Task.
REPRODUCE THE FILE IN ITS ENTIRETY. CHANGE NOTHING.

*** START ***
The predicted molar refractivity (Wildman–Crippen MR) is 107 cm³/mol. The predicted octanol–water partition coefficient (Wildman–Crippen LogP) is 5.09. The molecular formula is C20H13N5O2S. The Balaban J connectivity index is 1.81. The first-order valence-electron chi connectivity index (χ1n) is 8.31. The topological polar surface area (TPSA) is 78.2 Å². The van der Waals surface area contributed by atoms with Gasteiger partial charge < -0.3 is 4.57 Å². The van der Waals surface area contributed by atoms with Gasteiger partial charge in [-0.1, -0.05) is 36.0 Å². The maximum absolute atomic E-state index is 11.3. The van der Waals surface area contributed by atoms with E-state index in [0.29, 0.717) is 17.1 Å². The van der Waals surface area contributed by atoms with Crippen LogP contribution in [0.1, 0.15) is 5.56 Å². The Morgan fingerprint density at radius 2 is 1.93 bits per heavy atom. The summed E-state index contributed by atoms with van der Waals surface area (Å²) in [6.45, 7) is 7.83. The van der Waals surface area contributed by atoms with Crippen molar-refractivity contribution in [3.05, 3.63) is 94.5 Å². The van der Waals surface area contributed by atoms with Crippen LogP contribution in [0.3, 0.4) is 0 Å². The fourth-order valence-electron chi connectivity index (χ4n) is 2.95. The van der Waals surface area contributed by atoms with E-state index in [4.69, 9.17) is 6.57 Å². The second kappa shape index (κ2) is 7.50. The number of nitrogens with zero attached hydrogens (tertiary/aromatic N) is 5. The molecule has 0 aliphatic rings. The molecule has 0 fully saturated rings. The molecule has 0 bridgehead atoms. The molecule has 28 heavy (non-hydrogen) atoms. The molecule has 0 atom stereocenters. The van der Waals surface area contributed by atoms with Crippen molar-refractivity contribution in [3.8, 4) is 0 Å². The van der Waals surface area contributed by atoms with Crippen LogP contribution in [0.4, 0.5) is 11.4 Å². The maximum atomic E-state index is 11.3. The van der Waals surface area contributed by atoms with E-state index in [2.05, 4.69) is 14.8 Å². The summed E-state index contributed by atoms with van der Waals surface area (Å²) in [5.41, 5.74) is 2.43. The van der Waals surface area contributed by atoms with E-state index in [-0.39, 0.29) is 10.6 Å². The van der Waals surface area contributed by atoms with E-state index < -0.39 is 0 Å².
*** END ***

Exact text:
The predicted molar refractivity (Wildman–Crippen MR) is 107 cm³/mol. The predicted octanol–water partition coefficient (Wildman–Crippen LogP) is 5.09. The molecular formula is C20H13N5O2S. The Balaban J connectivity index is 1.81. The first-order valence-electron chi connectivity index (χ1n) is 8.31. The topological polar surface area (TPSA) is 78.2 Å². The van der Waals surface area contributed by atoms with Gasteiger partial charge < -0.3 is 4.57 Å². The van der Waals surface area contributed by atoms with Gasteiger partial charge in [-0.1, -0.05) is 36.0 Å². The maximum absolute atomic E-state index is 11.3. The van der Waals surface area contributed by atoms with E-state index in [0.29, 0.717) is 17.1 Å². The van der Waals surface area contributed by atoms with Crippen LogP contribution in [0.1, 0.15) is 5.56 Å². The Morgan fingerprint density at radius 2 is 1.93 bits per heavy atom. The summed E-state index contributed by atoms with van der Waals surface area (Å²) in [6.45, 7) is 7.83. The van der Waals surface area contributed by atoms with Crippen molar-refractivity contribution in [3.05, 3.63) is 94.5 Å². The van der Waals surface area contributed by atoms with Crippen LogP contribution in [0.3, 0.4) is 0 Å². The fourth-order valence-electron chi connectivity index (χ4n) is 2.95. The van der Waals surface area contributed by atoms with E-state index in [4.69, 9.17) is 6.57 Å². The second kappa shape index (κ2) is 7.50. The number of nitrogens with zero attached hydrogens (tertiary/aromatic N) is 5. The molecule has 0 aliphatic rings. The molecule has 0 fully saturated rings. The molecule has 0 bridgehead atoms. The molecule has 28 heavy (non-hydrogen) atoms. The molecule has 0 atom stereocenters. The van der Waals surface area contributed by atoms with Crippen molar-refractivity contribution in [3.8, 4) is 0 Å². The van der Waals surface area contributed by atoms with Crippen LogP contribution in [0.4, 0.5) is 11.4 Å². The maximum atomic E-state index is 11.3. The van der Waals surface area contributed by atoms with E-state index in [2.05, 4.69) is 14.8 Å². The summed E-state index contributed by atoms with van der Waals surface area (Å²) in [5.41, 5.74) is 2.43. The van der Waals surface area contributed by atoms with E-state index in [-0.39, 0.29) is 10.6 Å². The van der Waals surface area contributed by atoms with E-state index < -0.39 is 0 Å².